“Thin Places” by Jacqie Wallen

November 2, 2014

The Feast of All Saints

Today we are celebrating All Saints Day. All Saints Day is a part of a sequence: of days — Halloween, All Saint’s Day, and All Souls Day – that mark a special time of year. It’s the season when we become acutely aware that our days are getting cooler and our nights are getting longer. We stand between summer and winter, light and dark, life and death, the ordinary world and the world of spirits. These days, Jan Richardson says, are:

A sacred space in the turning of the year—what Celtic folk have long called a thin place,  where past, present, and future intertwine, and the veil between worlds becomes  permeable.”

About thin places, Eric Weiner, in a New York Times article, has said:

It’s not clear who first uttered the term ”thin places,” but they almost certainly spoke with an Irish brogue. … Heaven and earth, the Celtic saying goes, are only three feet apart, but in thin places that distance is even shorter.

So what exactly makes a place thin? It’s easier to say what a thin place is not. A thin place is not necessarily a tranquil place, or a fun one, or even a beautiful one, though it may be all of those things too. Disney World is not a thin place. Nor is Cancun. Thin places relax us, yes, but they also transform us — or, more accurately, unmask us. In thin places, we become our more essential selves.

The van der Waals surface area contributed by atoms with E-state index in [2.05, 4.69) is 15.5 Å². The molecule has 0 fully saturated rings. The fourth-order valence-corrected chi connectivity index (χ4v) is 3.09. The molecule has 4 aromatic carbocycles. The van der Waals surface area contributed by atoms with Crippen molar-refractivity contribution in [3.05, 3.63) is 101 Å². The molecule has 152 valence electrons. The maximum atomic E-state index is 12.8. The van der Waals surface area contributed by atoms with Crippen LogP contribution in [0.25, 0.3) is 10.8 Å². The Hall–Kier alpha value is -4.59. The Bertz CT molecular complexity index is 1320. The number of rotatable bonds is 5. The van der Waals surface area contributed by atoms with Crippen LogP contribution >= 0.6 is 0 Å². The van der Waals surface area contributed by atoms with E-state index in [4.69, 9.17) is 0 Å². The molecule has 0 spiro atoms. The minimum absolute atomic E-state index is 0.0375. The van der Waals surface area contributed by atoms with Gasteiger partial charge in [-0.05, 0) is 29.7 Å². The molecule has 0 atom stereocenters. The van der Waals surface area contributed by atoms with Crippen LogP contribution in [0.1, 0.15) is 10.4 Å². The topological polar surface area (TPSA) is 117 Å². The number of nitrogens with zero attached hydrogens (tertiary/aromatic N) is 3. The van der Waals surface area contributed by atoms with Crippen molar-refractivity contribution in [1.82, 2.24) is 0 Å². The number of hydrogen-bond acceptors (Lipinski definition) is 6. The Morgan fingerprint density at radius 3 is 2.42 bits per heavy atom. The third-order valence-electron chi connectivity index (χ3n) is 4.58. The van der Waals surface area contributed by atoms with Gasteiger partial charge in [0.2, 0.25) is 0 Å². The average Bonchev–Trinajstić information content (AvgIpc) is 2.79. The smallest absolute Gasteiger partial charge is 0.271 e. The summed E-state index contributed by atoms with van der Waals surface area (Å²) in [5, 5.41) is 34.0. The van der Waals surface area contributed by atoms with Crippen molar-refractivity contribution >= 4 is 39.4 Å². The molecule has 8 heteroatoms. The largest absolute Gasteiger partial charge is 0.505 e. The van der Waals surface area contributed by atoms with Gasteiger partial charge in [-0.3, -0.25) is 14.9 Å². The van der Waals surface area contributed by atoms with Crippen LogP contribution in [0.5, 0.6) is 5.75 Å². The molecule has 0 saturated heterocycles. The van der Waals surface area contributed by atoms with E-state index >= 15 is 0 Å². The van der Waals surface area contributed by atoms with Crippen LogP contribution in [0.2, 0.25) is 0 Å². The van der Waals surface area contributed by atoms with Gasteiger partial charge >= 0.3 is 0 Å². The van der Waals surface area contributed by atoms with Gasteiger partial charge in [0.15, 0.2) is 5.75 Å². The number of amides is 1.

Thin places are often sacred ones –St. Peter’s Basilica in Vatican City, the Blue Mosque in Istanbul — but they need not be, at least not conventionally so.

Not too many years ago, I visited Oaxaca, Mexico, during the time when Mexicans and many Central and South Americans celebrate “El Día de los Muertos,” or the Day of the Dead. The Day of the Dead is specifically celebrated on November 1st and/or November 2nd which are All Saints Day and all Souls Day. But in most places, including Oaxaca, the preceding days involve a number of festivities as well. The Day of the Dead originated in pre-Colombian traditions that are at least 3000 years old. The Aztecs, for example, believed that life and death coexisted, more or less side-by-side, and that in the Fall, the dead could visit with the living. When Europeans arrived to convert and colonize the indigenous inhabitants of the Americas, they imposed the Christian holidays. But the ancient indigenous traditions remained embedded in the culture are entwined with All Saints Day and All Souls day.

In Oaxaca, altars are one of the most important traditions in celebrating the Day of the Dead. Families build them in their homes, merchants build them in their stores, and school children build them at their schools. Many schools even hold competitions to see which class can build the best altar. Some people start building their altar weeks in advance and the very wealthy may even hire a professional to build theirs.
The traditional elements of a Day of the Dead altar are:

Marigolds, to symbolize death. The strong sweet smell of marigolds is also believed to help lead the dead to their altars.

Candles to welcome the spirits back to their altars.
Fresh fruit

Incense, also to guide the spirits to their altars

Salt, which represents immortality.

A framed photo of the deceased, prominently displayed on the altar

Pan de muerto, a special bread made for the Day of the Dead.

Sugar skulls, to symbolize death and the afterlife